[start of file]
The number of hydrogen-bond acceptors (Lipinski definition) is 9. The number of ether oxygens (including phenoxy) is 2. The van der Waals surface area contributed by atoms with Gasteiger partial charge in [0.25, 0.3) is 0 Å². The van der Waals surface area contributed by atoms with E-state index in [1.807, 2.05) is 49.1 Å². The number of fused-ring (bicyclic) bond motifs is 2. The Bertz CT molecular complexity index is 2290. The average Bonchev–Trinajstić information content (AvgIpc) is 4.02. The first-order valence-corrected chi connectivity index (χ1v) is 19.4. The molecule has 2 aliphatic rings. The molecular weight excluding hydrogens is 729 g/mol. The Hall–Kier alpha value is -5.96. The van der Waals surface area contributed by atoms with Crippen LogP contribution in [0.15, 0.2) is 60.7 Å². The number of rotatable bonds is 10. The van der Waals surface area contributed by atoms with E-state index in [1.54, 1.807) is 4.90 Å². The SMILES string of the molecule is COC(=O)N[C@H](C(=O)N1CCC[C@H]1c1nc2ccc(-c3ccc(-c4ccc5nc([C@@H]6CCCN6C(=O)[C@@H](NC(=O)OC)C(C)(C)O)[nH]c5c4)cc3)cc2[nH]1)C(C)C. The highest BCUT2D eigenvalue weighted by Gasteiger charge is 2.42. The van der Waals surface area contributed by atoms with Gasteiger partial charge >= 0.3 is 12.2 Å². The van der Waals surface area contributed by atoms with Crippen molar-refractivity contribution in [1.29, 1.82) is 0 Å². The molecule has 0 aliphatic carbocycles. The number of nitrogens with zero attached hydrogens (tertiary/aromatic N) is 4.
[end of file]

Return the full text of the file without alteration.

The number of hydrogen-bond acceptors (Lipinski definition) is 9. The number of ether oxygens (including phenoxy) is 2. The van der Waals surface area contributed by atoms with Gasteiger partial charge in [0.25, 0.3) is 0 Å². The van der Waals surface area contributed by atoms with E-state index in [1.807, 2.05) is 49.1 Å². The number of fused-ring (bicyclic) bond motifs is 2. The Bertz CT molecular complexity index is 2290. The average Bonchev–Trinajstić information content (AvgIpc) is 4.02. The first-order valence-corrected chi connectivity index (χ1v) is 19.4. The molecule has 2 aliphatic rings. The molecular weight excluding hydrogens is 729 g/mol. The Hall–Kier alpha value is -5.96. The van der Waals surface area contributed by atoms with Crippen LogP contribution in [0.15, 0.2) is 60.7 Å². The number of rotatable bonds is 10. The van der Waals surface area contributed by atoms with E-state index in [1.54, 1.807) is 4.90 Å². The SMILES string of the molecule is COC(=O)N[C@H](C(=O)N1CCC[C@H]1c1nc2ccc(-c3ccc(-c4ccc5nc([C@@H]6CCCN6C(=O)[C@@H](NC(=O)OC)C(C)(C)O)[nH]c5c4)cc3)cc2[nH]1)C(C)C. The highest BCUT2D eigenvalue weighted by Gasteiger charge is 2.42. The van der Waals surface area contributed by atoms with Gasteiger partial charge >= 0.3 is 12.2 Å². The van der Waals surface area contributed by atoms with Crippen molar-refractivity contribution in [1.29, 1.82) is 0 Å². The molecule has 0 aliphatic carbocycles. The number of nitrogens with zero attached hydrogens (tertiary/aromatic N) is 4.